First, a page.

Science:Math Exam Resources/Courses/MATH110/April 2012/Question 04
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Write down a piecewise algebraic expression for a function ƒ satisfying all of the following criteria.
Make a large sketch of the graph of ƒ as well.
Make sure you understand the problem fully: What is the question asking you to do? Are there specific conditions or constraints that you should take note of? How will you know if your answer is correct from your work only? Can you rephrase the question in your own words in a way that makes sense to you?
If you are stuck, check the hint below. Consider it for a while. Does it give you a new idea on how to approach the problem? If so, try it!
Try drawing a graph satisfying the first criterion and then modifying it to also satisfy the next criterion, and so on until you've used all four criteria.
Checking a solution serves two purposes: helping you if, after having used the hint, you still are stuck on the problem; or if you have solved the problem and would like to check your work.
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As was suggested in the hint, one way to approach this problem is to draw a function that satisfies the first criterion and then modify it to fit each following criterion. It is worth noting that there are many, many ways to draw a picture satisfying all 4 criteria - the solution that follows is just one example.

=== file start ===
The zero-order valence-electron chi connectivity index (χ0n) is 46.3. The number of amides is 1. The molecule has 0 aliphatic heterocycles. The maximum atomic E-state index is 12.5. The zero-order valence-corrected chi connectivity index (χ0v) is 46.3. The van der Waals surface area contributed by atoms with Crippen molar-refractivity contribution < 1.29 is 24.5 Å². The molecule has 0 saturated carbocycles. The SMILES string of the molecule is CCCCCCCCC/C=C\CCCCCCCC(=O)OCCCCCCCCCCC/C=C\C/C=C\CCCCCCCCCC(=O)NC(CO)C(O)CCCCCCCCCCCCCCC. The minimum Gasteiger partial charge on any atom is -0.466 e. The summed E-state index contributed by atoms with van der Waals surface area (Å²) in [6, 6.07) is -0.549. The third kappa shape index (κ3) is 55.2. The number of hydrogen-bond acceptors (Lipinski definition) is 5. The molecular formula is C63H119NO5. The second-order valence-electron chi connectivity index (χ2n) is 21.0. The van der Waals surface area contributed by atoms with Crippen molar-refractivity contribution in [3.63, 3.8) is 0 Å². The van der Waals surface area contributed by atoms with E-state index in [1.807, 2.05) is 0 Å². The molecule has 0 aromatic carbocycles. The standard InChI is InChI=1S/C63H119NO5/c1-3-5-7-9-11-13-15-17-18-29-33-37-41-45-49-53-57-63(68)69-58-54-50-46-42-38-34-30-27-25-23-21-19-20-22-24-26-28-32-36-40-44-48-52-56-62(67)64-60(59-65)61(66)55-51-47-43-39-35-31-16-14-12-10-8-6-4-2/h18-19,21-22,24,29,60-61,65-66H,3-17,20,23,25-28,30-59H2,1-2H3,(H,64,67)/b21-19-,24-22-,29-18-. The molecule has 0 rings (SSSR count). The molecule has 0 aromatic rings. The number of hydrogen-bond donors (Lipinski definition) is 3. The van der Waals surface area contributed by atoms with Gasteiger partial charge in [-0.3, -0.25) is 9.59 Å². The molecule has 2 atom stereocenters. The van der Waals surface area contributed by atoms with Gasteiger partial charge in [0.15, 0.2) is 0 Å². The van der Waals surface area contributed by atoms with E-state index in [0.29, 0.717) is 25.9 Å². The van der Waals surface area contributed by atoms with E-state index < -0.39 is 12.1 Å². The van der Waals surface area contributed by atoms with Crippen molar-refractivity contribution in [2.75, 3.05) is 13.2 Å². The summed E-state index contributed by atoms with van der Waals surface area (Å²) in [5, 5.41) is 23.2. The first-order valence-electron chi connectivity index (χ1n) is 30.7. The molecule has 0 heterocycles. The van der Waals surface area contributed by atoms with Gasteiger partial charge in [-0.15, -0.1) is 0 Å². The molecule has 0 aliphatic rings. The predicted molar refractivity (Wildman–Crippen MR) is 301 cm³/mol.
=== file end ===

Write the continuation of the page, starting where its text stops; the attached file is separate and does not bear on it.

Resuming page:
Our first criterion is that the function be defined on the interval [-1,1]. We will draw just a straight line at on this interval:
Now we add the criterion that the function be discontinuous at and . One simple way to do this (without making the function undefined at those points, remember part 1!) is to move the two points at and to a new location, in our case, the x-axis.
Now we want to have a global minimum at . This is easy enough - we'll just move our point that's now at the origin down until it is the lowest point on the entire graph.
Finally, we can't have a local or global maximum. Right now, our straight line is both a local and global maximum because each point on the line is greater than or equal to its neighboring points. In order to make sure that each point on our line has a neighbor that is greater than itself, we will tilt the line, like so:
There are two important things to note here: first, this change has not altered any of the previous criteria (still defined on [-1,1], still discontinuous at appropriate points, etc.) Second, look at the right endpoint of the graph. Because this point is undefined, cannot have a global or local maximum at this point, and any point on the line cannot be a maximum either.
Thus we have drawn a function that satisfies all four criteria. We now simply translate our picture into a piecewise function. The "line" will be two pieces, and each point at and will be another piece each.